- He was suspended for four games last year for testing positive for PED’s, although he claims he wasn’t aware that what he was taken was in prohibited.
- He had to come out of the game against the Redskins last year when the hair product he was using reacted with the rain and ran into his eyes and he couldn’t see.
- This offseason has been a nightmare for Irving. Police investigated domestic violence in April after his girlfriend hacked his Twitter account making allegations. She later recanted on those claims.
- He didn’t participate in OTA’s last month because he wasn’t in shape.
- And now for the second-straight season, he’ll miss the first four games of the season serving a drug suspension.
Irving’s had problems wherever he’s gone and this isn’t anything you can blame on “organizational tolerance.” He got a taste of the workforce when he got kicked out of Iowa State and he didn’t like it. You’d think that would be a good reality check for him. Getting a second chance and being on the verge of making a huge amount and providing financial security for his daughter for the rest of her life would seem like all the incentive he would need to make good choices. But it’s not. He can’t get out of his own way and this would be happening regardless of what team he is playing for. You can’t blame Garrett for this one.
But the Cowboys had an idea of his trouble past, yet they went out and got him anyways. And after seeing the problems persist, they continued to hang on to him. Shouldn’t they have cut ties with him after the first suspension?
The Cowboys got Irving’s services for super cheap, averaging less than half a million per year over the last three seasons. That equates to $120,000 per sack. I haven’t seen savings like that since Charlie Day stocked up on peanuts in the movie Horrible Bosses. Clearly, the Cowboys are getting great return on their investment.
In 2017:— Dan Rogers (@DannyPhantom24) June 16, 2018
DeMarcus Lawrence averaged one sack every 48.3 snaps. He's an All Pro.
David Irving averaged one sack every 48.2 snaps. He's a head case.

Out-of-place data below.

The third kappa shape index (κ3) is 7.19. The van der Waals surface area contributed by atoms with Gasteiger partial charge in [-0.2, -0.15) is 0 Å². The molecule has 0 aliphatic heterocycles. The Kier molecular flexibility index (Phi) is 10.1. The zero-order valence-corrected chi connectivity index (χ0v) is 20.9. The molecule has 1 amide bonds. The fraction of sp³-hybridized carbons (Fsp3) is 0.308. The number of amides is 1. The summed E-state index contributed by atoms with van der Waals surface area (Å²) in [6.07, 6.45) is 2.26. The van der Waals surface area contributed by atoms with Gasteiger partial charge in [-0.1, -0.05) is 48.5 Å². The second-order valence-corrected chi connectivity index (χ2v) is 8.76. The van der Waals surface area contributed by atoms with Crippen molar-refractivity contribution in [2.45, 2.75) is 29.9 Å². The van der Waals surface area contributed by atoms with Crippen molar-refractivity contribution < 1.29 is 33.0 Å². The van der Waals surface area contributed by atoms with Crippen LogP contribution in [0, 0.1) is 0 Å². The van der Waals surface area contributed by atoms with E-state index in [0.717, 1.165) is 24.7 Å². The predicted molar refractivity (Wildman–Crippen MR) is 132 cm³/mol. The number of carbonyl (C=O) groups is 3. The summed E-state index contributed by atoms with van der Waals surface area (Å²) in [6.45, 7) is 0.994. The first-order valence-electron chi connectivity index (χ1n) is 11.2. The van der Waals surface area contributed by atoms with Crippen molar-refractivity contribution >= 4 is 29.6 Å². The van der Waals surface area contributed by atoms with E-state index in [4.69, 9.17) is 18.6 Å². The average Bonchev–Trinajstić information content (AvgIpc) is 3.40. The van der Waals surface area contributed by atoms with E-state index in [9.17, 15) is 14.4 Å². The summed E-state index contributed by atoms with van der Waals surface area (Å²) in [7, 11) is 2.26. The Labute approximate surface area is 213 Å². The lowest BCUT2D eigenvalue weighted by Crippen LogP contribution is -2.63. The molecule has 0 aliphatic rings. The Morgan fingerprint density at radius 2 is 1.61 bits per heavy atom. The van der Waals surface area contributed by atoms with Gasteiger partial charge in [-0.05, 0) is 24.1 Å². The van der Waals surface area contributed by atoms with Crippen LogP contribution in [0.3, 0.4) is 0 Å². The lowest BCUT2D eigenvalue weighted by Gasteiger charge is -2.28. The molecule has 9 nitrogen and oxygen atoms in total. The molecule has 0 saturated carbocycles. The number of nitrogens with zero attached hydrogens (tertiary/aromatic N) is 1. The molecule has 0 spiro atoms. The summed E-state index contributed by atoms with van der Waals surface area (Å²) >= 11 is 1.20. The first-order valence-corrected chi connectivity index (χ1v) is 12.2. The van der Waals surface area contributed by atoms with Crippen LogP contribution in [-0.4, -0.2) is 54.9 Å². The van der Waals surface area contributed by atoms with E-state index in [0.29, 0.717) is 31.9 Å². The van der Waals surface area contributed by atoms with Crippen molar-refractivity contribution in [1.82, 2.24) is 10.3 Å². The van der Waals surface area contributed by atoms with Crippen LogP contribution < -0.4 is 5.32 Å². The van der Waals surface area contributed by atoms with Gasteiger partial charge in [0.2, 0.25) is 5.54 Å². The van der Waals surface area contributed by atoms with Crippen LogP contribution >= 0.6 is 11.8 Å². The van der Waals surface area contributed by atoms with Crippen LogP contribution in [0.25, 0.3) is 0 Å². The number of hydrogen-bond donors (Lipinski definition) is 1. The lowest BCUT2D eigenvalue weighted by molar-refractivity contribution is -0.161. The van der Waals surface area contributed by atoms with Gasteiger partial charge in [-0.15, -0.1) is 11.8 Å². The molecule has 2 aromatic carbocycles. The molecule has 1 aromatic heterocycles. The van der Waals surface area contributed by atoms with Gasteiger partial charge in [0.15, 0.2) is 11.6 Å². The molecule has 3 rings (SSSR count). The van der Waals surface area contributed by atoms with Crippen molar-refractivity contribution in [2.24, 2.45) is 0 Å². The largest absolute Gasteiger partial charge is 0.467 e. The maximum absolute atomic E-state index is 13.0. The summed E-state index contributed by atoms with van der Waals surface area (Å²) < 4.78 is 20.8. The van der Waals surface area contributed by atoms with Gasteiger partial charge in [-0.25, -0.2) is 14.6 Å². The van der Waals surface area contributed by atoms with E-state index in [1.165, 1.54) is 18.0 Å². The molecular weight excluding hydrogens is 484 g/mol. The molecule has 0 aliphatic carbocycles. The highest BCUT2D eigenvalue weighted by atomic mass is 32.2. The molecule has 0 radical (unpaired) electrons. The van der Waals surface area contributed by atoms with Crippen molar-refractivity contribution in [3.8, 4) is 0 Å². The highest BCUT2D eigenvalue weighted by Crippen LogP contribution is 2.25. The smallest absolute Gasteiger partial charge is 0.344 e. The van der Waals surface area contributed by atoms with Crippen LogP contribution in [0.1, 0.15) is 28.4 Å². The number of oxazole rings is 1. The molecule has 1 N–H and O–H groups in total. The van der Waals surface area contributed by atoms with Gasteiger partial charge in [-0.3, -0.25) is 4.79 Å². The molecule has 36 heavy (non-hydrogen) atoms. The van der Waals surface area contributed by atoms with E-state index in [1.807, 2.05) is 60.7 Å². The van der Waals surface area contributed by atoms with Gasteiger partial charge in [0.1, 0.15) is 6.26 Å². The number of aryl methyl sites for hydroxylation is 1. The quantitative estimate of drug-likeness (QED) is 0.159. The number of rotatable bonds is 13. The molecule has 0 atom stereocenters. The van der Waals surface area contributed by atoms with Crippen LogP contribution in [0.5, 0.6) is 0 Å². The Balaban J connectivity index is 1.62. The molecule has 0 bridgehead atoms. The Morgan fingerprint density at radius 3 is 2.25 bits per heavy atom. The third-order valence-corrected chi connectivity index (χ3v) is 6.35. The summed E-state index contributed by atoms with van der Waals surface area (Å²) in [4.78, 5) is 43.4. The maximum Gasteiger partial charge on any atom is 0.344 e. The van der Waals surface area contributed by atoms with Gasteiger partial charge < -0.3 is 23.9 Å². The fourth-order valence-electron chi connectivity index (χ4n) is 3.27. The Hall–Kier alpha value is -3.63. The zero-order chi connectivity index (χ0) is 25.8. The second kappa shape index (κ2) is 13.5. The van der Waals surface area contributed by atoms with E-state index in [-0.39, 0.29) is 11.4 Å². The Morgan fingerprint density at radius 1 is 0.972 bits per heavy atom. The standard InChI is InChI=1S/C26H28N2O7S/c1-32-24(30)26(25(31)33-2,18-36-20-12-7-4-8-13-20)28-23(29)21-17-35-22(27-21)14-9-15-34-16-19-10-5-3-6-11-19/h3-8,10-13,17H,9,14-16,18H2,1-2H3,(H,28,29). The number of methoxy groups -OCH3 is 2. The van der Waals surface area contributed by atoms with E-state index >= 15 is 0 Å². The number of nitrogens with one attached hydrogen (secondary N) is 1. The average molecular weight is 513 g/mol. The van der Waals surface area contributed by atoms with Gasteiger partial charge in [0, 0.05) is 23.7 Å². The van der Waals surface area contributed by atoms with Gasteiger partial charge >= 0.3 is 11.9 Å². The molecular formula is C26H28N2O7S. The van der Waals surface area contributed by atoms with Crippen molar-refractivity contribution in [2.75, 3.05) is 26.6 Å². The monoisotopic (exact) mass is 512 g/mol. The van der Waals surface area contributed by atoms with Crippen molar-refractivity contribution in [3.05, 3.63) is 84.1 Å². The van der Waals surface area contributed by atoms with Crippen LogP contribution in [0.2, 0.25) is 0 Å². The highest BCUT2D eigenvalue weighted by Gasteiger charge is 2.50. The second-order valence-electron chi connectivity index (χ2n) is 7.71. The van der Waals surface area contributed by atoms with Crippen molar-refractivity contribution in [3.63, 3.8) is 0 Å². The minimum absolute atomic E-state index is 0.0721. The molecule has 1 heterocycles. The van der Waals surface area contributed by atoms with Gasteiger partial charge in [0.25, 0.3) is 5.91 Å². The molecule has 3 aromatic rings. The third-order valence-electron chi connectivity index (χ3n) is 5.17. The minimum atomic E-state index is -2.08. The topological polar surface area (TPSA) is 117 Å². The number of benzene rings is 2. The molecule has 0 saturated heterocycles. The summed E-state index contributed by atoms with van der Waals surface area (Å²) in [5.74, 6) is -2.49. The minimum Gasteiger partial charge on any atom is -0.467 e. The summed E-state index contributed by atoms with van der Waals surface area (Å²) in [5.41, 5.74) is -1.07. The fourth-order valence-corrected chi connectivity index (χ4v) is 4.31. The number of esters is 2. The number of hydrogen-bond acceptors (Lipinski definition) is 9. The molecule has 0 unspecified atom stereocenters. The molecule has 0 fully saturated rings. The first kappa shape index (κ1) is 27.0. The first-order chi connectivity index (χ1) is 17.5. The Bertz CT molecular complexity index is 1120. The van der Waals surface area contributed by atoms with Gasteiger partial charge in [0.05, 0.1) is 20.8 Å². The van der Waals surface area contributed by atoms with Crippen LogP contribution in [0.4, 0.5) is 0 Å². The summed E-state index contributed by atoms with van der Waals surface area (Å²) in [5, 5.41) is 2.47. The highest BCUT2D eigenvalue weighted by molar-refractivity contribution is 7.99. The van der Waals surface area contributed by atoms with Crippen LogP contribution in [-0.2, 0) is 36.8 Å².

The only difference last season between Tank and Dino was...availability. pic.twitter.com/sAfxCI2Ycc
Going after him was the right move. And slapping a second-round tender on him was also the right move. For us Dino-lovers, it didn’t make sense to risk losing him like that, but clearly the front office knew what they were doing.
Me five months ago: What is wrong with the Cowboys front office where they cannot see what they have in David Irving?— Dan Rogers (@DannyPhantom24) June 16, 2018
Me now: pic.twitter.com/ifEX4Uyt3N
Right from the get-go they’ve handled this the right way. It didn’t cost them much to get him and the upside is great if he could only keep his head on straight. Despite the disappointment of missing time, the Cowboys have still benefited from some of that upside. And when you they have a locker room full of high character guys, you have to applaud the job the organization has done in building a strong locker room. It’s not full-proof as people are fallible and will mess up. Every team has that. Do the Cowboys seem to have this problem every year? Yeah, but if you look at RJ’s list, three of the five players are no longer with the team and the two that are had some of the most efficient play-per-snap performances on the team last year.
Bad apples will show up, but that doesn’t mean the tree is poisoned.